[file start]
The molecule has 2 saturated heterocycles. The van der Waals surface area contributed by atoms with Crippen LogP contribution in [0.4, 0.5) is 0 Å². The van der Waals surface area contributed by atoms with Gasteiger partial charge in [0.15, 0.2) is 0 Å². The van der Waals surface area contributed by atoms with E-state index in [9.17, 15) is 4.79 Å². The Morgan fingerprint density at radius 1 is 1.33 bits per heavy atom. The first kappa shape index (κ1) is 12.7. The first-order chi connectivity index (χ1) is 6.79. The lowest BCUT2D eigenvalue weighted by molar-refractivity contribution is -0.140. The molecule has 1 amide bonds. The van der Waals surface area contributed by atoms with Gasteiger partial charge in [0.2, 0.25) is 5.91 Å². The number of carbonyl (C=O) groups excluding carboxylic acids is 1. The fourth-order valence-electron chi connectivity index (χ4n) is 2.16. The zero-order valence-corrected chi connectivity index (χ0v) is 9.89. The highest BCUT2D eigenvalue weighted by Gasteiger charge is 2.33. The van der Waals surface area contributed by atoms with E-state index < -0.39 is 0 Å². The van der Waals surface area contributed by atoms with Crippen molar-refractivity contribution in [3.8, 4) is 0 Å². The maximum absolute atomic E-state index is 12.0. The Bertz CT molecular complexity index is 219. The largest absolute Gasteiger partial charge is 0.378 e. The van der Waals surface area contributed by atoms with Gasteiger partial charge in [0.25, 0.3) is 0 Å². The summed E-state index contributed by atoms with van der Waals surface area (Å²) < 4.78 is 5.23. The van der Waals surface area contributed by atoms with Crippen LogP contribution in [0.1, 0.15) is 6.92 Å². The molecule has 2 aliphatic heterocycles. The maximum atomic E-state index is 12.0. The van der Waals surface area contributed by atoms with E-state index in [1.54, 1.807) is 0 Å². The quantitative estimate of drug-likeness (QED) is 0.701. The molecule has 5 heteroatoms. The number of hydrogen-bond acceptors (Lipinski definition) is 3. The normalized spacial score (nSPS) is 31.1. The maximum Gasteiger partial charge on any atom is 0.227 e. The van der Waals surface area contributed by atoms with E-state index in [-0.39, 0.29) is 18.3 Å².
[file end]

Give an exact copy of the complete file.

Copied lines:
The molecule has 2 saturated heterocycles. The van der Waals surface area contributed by atoms with Crippen LogP contribution in [0.4, 0.5) is 0 Å². The van der Waals surface area contributed by atoms with Gasteiger partial charge in [0.15, 0.2) is 0 Å². The van der Waals surface area contributed by atoms with E-state index in [9.17, 15) is 4.79 Å². The Morgan fingerprint density at radius 1 is 1.33 bits per heavy atom. The first kappa shape index (κ1) is 12.7. The first-order chi connectivity index (χ1) is 6.79. The lowest BCUT2D eigenvalue weighted by molar-refractivity contribution is -0.140. The molecule has 1 amide bonds. The van der Waals surface area contributed by atoms with Gasteiger partial charge in [0.2, 0.25) is 5.91 Å². The number of carbonyl (C=O) groups excluding carboxylic acids is 1. The fourth-order valence-electron chi connectivity index (χ4n) is 2.16. The zero-order valence-corrected chi connectivity index (χ0v) is 9.89. The highest BCUT2D eigenvalue weighted by Gasteiger charge is 2.33. The van der Waals surface area contributed by atoms with E-state index < -0.39 is 0 Å². The van der Waals surface area contributed by atoms with Crippen molar-refractivity contribution in [3.8, 4) is 0 Å². The maximum absolute atomic E-state index is 12.0. The Bertz CT molecular complexity index is 219. The largest absolute Gasteiger partial charge is 0.378 e. The van der Waals surface area contributed by atoms with Gasteiger partial charge in [0.25, 0.3) is 0 Å². The summed E-state index contributed by atoms with van der Waals surface area (Å²) < 4.78 is 5.23. The van der Waals surface area contributed by atoms with Crippen LogP contribution in [0.1, 0.15) is 6.92 Å². The molecule has 2 aliphatic heterocycles. The maximum atomic E-state index is 12.0. The van der Waals surface area contributed by atoms with E-state index in [1.54, 1.807) is 0 Å². The quantitative estimate of drug-likeness (QED) is 0.701. The molecule has 5 heteroatoms. The number of hydrogen-bond acceptors (Lipinski definition) is 3. The normalized spacial score (nSPS) is 31.1. The maximum Gasteiger partial charge on any atom is 0.227 e. The van der Waals surface area contributed by atoms with E-state index in [-0.39, 0.29) is 18.3 Å².